Again I thank the people at Widener's for giving us this opportunity.
For these tests we will be using a Ruger SR1911 with the standard 5" barrel.
First up is a target load from Black Hills Ammunition. This is their 200 grain Semi-Wad Cutter (SWC) for those that don't know, "wad cutter" bullets are designed to cut clean holes in paper targets.
Black Hills Ammunition was founded in 1981 in Rapid City, South Dakota. Black Hills is more of an "assembler" of ammunition than a manufacturer. They choose quality components, then using time tested (and U.S. D.O.D. regulated) QC standards they produce some of the best ammo available.
The projectiles in this load appear to be very uniform and the case is crimped perfectly just below the shoulder.
The brass cases have a head stamp that reads "BHA 45 ACP"
For refernce below are the SAAMI specs for 45ACP cartridges:
The minimum Combined OverAll Length (COAL) is 1.19" and the maximum is 1.275"
As part of my SOP for testing cartridges, I start by measuring the COAL and weight of five random cartridges. Here is what I found:
Cartridge #1: 1.238" - 294.6 grains
Cartridge #2: 1.240" - 294.4 grains
Cartridge #3: 1.242" - 293.4 grains
Cartridge #4: 1.240" - 294.3 grains
Cartridge #5: 1.240" - 294.0 grains
This was surprisingly consistent for a target load. This gives us an average length of 1.24"and a deviation of .004. The average weight was 294.14 grains with a deviation of 1.2 grains.
Although it doesn't say it on the box, they are listed as 200 grain Match Semi-Wad Cutter, with a velocity of 875fps, we can only assume the testing was done with a Colt Government model (aka the M1911 pistol).
see the details here
The Black Hills lead wad cutters were pretty consistent, running an average of 945 fps, faster than the 875 fps advertised velocity. The fastest ran 969 fps and the slowest was 925 fps, giving us a deviation of only 44 fps.
This is high quality ammo with some pretty tight consistency.
Next up is Federal Ammunition Personal Defense 230 grain Jacketed Hollow Point.
Federal Ammunition needs no introduction. Since coming on the scene in 1916 (then started anew in 1922) they have become one of the largest producers of ammunition in North America.
Federal has also been on the forefront of defensive ammunition development. This particular load is a JHP with a deep hollow core.
The head stamps
I measured the COAL and weight of five random cartridges. Here is what I found:
Cartridge #1: 1.210" - 324.1 grains
Cartridge #2: 1.211" - 324.4 grains
Cartridge #3: 1.211" - 323.3 grains
Cartridge #4: 1.211" - 324.1 grains
Cartridge #5: 1.211" - 323.0 grains
Not too unexpected from a defense load from Federal. The average length of 1.2108" and a deviation of just .001. The average weight was 323.78 grains with a deviation of 1.4 grains.
The muzzle velocity of these loads is printed on the back at 850 fps with 369 lbs-ft of energy.
Incidentally when doing research on this round I found that Federal has discontinued it, see details here
The Federal JHPs were fairly consistent...consistently slow...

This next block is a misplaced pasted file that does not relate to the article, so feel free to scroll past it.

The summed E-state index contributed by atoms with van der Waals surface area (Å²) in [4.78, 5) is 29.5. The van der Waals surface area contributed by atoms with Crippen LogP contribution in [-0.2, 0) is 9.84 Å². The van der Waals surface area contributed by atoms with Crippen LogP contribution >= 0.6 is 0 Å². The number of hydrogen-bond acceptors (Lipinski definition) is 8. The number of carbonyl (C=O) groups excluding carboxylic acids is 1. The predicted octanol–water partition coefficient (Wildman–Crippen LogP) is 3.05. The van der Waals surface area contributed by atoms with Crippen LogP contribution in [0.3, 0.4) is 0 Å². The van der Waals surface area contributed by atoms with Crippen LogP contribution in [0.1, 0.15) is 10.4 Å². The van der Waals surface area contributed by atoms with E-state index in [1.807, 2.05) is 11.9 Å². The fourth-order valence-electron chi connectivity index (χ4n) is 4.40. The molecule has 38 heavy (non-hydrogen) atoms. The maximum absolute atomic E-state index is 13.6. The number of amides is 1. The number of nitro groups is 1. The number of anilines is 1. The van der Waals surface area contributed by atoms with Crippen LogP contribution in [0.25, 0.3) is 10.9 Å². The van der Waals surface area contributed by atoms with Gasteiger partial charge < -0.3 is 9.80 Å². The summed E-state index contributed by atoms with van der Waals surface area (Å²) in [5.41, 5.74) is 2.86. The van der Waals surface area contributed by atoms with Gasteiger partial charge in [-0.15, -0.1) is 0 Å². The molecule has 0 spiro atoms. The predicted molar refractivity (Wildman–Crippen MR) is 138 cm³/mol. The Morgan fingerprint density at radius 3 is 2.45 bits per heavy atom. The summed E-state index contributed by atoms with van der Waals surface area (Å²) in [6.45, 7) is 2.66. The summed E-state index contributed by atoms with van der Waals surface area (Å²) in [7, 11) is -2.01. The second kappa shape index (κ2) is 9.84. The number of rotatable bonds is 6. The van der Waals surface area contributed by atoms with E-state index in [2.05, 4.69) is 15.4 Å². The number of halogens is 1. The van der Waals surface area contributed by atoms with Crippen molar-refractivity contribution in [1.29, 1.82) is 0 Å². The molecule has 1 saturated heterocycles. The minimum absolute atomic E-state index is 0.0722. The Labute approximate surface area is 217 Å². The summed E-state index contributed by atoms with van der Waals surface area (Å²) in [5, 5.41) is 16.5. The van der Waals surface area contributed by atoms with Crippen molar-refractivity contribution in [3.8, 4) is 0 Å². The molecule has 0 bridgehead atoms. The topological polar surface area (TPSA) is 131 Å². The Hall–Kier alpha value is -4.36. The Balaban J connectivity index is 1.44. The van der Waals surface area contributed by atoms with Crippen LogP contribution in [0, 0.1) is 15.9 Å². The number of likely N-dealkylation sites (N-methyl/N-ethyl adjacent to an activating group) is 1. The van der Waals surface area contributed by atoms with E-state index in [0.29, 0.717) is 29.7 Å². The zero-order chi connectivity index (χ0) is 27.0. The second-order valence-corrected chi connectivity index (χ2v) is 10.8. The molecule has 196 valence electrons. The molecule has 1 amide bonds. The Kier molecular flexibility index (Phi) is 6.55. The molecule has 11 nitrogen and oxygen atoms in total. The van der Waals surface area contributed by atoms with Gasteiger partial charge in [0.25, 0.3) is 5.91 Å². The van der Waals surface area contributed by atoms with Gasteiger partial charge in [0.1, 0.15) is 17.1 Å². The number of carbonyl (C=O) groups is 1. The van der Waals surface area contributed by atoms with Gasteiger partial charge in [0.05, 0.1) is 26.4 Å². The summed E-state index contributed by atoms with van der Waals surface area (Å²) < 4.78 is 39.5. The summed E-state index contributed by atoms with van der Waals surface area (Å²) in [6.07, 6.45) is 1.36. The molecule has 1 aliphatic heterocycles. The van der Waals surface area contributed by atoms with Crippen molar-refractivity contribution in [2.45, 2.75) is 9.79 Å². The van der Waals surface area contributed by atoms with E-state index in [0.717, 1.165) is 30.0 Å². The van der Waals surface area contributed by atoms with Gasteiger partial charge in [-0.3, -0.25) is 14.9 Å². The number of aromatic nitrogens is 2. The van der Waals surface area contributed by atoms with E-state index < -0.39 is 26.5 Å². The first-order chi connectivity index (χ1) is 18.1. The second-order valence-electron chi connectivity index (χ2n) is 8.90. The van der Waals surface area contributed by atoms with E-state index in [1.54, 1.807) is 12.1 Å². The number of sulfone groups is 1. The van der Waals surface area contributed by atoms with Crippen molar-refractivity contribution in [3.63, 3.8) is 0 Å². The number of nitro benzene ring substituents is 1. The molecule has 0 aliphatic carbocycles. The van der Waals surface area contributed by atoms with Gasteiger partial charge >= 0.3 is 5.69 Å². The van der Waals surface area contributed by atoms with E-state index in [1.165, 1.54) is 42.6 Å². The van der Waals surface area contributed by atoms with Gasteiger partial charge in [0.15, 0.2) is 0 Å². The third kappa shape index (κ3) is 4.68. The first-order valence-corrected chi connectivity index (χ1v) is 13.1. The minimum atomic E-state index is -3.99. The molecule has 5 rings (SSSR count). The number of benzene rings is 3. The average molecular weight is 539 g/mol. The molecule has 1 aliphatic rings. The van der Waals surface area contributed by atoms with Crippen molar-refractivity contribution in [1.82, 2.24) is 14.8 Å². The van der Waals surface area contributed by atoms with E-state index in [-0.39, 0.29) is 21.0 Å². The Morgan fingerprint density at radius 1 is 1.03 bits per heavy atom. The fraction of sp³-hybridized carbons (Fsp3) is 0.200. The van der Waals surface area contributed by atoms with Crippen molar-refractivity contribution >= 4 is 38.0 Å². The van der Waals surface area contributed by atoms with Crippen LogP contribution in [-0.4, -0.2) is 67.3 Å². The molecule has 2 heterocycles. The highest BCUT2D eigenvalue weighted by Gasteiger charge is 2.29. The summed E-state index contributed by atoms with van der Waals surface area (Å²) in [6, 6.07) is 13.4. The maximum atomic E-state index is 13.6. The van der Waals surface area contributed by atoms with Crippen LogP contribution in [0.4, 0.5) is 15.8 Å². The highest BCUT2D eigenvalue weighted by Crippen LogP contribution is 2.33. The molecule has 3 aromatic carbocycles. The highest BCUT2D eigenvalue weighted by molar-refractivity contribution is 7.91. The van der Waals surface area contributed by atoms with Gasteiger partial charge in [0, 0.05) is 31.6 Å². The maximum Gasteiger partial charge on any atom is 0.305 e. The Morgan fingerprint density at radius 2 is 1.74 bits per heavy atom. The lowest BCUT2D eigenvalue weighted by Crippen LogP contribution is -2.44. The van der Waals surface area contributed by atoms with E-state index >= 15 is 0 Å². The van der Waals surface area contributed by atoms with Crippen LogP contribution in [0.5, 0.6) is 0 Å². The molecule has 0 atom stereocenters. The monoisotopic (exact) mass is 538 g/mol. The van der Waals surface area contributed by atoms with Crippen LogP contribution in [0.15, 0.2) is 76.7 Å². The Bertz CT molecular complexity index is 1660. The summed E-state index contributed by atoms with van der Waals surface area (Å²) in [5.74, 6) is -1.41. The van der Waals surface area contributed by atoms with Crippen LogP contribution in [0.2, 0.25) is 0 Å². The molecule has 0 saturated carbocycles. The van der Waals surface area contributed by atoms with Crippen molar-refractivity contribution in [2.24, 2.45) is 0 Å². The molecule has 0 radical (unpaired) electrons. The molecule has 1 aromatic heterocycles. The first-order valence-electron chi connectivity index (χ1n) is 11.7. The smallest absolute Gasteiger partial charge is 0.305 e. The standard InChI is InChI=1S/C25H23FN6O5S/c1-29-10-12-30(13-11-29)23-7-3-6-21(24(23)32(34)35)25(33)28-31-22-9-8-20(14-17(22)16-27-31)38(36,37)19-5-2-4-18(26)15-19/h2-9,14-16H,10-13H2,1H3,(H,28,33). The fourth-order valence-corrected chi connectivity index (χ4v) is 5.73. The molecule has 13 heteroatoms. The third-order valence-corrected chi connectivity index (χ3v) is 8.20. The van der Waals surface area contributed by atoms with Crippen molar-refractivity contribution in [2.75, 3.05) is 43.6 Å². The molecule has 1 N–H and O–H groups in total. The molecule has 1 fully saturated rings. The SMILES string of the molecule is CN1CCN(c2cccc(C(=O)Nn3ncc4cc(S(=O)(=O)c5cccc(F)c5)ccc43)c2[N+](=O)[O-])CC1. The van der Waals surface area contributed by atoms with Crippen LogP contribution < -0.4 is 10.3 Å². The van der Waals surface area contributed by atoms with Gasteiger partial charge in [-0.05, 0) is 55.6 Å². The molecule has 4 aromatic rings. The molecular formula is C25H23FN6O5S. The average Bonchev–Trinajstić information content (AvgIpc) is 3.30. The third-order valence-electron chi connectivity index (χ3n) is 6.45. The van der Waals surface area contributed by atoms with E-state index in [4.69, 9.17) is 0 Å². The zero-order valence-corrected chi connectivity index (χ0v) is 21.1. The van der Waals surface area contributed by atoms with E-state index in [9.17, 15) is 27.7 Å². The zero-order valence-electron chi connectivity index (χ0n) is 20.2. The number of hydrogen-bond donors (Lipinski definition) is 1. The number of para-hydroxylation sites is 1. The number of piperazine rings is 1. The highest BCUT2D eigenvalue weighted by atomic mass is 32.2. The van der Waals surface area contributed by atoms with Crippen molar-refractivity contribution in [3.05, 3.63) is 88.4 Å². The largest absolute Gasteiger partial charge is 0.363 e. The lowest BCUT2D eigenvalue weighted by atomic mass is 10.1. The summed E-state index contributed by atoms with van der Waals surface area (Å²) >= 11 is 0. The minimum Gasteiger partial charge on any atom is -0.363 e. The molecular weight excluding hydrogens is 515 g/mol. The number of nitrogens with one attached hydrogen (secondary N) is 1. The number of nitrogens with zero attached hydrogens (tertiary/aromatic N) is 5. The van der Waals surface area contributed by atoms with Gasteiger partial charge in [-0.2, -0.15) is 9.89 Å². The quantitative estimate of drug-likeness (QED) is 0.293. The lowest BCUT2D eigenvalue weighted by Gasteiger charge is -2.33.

Running an average of 509 fps, way slower than the 850 fps advertised velocity. The fastest ran 538 fps and the slowest was 489 fps, giving us a deviation of 49 fps. One wonders if this was defective ammo or perhaps the reason the ammo was discontinued...
Next up is a new comer to the world of ammo, Sig. This is the Sig Sauer Elite Performance V-Crown 200 grain JHP.
Sig Sauer started as Schweizerische Industrie Gesellschaft in 1853 in Switzerland. The name, translated to English, is simply Swiss Industrial Company. They merged with gun maker J.P Sauer & Sohn of Germany in 1976. SIG wanted to export their P210 pistol and Swiss laws prohibited it, so an agreement lead to the SIG Sauer company we know today.
In mid 2014 Sig Sauer (the U.S. based division) introduced a new line of defense ammunition. The ammo was originally built by a subcontractor. In 2017 Sig opened a new 75,000 sq ft facility in Jacksonville, Arkansas and is producing the ammunition in house.
This load is the 200gr JHP, the cartridge cases are nickel plated and have a head stamp that reads "SIG 45 Auto"
The measurements for the SIG ammo is as follows:
Cartridge #1: 1.211" - 295.2 grains
Cartridge #2: 1.210" - 293.4 grains
Cartridge #3: 1.211" - 295.7 grains
Cartridge #4: 1.213" - 296.6 grains
Cartridge #5: 1.207" - 294.1 grains
This gave us an average COAL of 1.2104" and a deviation of .006, the average weight was 295 grains even with a deviation of 3.2 grains.
SIG lists the muzzle velocity of this round on the box at 918 fps, again I would guess this was tested out of a standard 5" 1911 full size pistol.
Out of our 5" barreled SR1911 we got an average velocity of just 621 fps, while we had a few that matched or exceeded the advertised velocity, it fell well short of the advertised speed. The fastest bullet traveled through the chronograph at 956 fps and the slowest was 492 fps, giving us a deviation of 464 fps.
We did suspect that the chronograph we were using was faulty, but we had some other ammo (in other calibers) that was consistent and up to the specs. So we cannot account for the slow moving bullets from some of the brands tested.